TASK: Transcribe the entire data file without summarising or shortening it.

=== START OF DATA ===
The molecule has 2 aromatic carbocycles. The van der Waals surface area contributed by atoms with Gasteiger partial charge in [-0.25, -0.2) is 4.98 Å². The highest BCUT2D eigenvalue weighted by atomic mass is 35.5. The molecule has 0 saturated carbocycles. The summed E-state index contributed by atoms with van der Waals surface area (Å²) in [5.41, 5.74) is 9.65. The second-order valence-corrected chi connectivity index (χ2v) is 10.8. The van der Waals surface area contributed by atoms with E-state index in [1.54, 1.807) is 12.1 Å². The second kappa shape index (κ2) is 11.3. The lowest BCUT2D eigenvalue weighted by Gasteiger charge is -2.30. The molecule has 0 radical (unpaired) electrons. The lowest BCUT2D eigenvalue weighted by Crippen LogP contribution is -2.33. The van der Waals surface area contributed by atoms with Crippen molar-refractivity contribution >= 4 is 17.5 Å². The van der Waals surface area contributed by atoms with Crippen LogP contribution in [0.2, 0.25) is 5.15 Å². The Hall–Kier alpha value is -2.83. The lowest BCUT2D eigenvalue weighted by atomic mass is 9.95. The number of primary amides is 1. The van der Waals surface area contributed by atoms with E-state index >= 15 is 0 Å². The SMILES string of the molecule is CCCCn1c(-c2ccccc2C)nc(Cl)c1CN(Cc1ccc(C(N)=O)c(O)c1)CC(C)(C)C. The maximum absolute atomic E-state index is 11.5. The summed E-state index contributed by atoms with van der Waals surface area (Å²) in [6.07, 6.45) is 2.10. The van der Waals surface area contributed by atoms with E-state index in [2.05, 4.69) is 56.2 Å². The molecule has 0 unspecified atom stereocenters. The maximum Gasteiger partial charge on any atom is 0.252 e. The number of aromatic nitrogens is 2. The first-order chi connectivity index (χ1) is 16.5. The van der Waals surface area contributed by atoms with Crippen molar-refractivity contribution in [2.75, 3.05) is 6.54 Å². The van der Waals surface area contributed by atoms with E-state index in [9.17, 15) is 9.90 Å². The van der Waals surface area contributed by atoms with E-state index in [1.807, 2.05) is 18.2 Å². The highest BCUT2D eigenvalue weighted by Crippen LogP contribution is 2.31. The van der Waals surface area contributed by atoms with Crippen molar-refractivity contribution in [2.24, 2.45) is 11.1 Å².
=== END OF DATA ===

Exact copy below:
The molecule has 2 aromatic carbocycles. The van der Waals surface area contributed by atoms with Gasteiger partial charge in [-0.25, -0.2) is 4.98 Å². The highest BCUT2D eigenvalue weighted by atomic mass is 35.5. The molecule has 0 saturated carbocycles. The summed E-state index contributed by atoms with van der Waals surface area (Å²) in [5.41, 5.74) is 9.65. The second-order valence-corrected chi connectivity index (χ2v) is 10.8. The van der Waals surface area contributed by atoms with E-state index in [1.54, 1.807) is 12.1 Å². The second kappa shape index (κ2) is 11.3. The lowest BCUT2D eigenvalue weighted by Gasteiger charge is -2.30. The molecule has 0 radical (unpaired) electrons. The lowest BCUT2D eigenvalue weighted by Crippen LogP contribution is -2.33. The van der Waals surface area contributed by atoms with Crippen molar-refractivity contribution >= 4 is 17.5 Å². The van der Waals surface area contributed by atoms with Crippen LogP contribution in [0.2, 0.25) is 5.15 Å². The Hall–Kier alpha value is -2.83. The lowest BCUT2D eigenvalue weighted by atomic mass is 9.95. The number of primary amides is 1. The van der Waals surface area contributed by atoms with E-state index >= 15 is 0 Å². The SMILES string of the molecule is CCCCn1c(-c2ccccc2C)nc(Cl)c1CN(Cc1ccc(C(N)=O)c(O)c1)CC(C)(C)C. The maximum absolute atomic E-state index is 11.5. The summed E-state index contributed by atoms with van der Waals surface area (Å²) in [6.07, 6.45) is 2.10. The van der Waals surface area contributed by atoms with E-state index in [2.05, 4.69) is 56.2 Å². The molecule has 0 unspecified atom stereocenters. The maximum Gasteiger partial charge on any atom is 0.252 e. The number of aromatic nitrogens is 2. The first-order chi connectivity index (χ1) is 16.5. The van der Waals surface area contributed by atoms with Crippen molar-refractivity contribution in [2.75, 3.05) is 6.54 Å². The van der Waals surface area contributed by atoms with E-state index in [9.17, 15) is 9.90 Å². The van der Waals surface area contributed by atoms with E-state index in [1.807, 2.05) is 18.2 Å². The highest BCUT2D eigenvalue weighted by Crippen LogP contribution is 2.31. The van der Waals surface area contributed by atoms with Crippen molar-refractivity contribution in [2.24, 2.45) is 11.1 Å².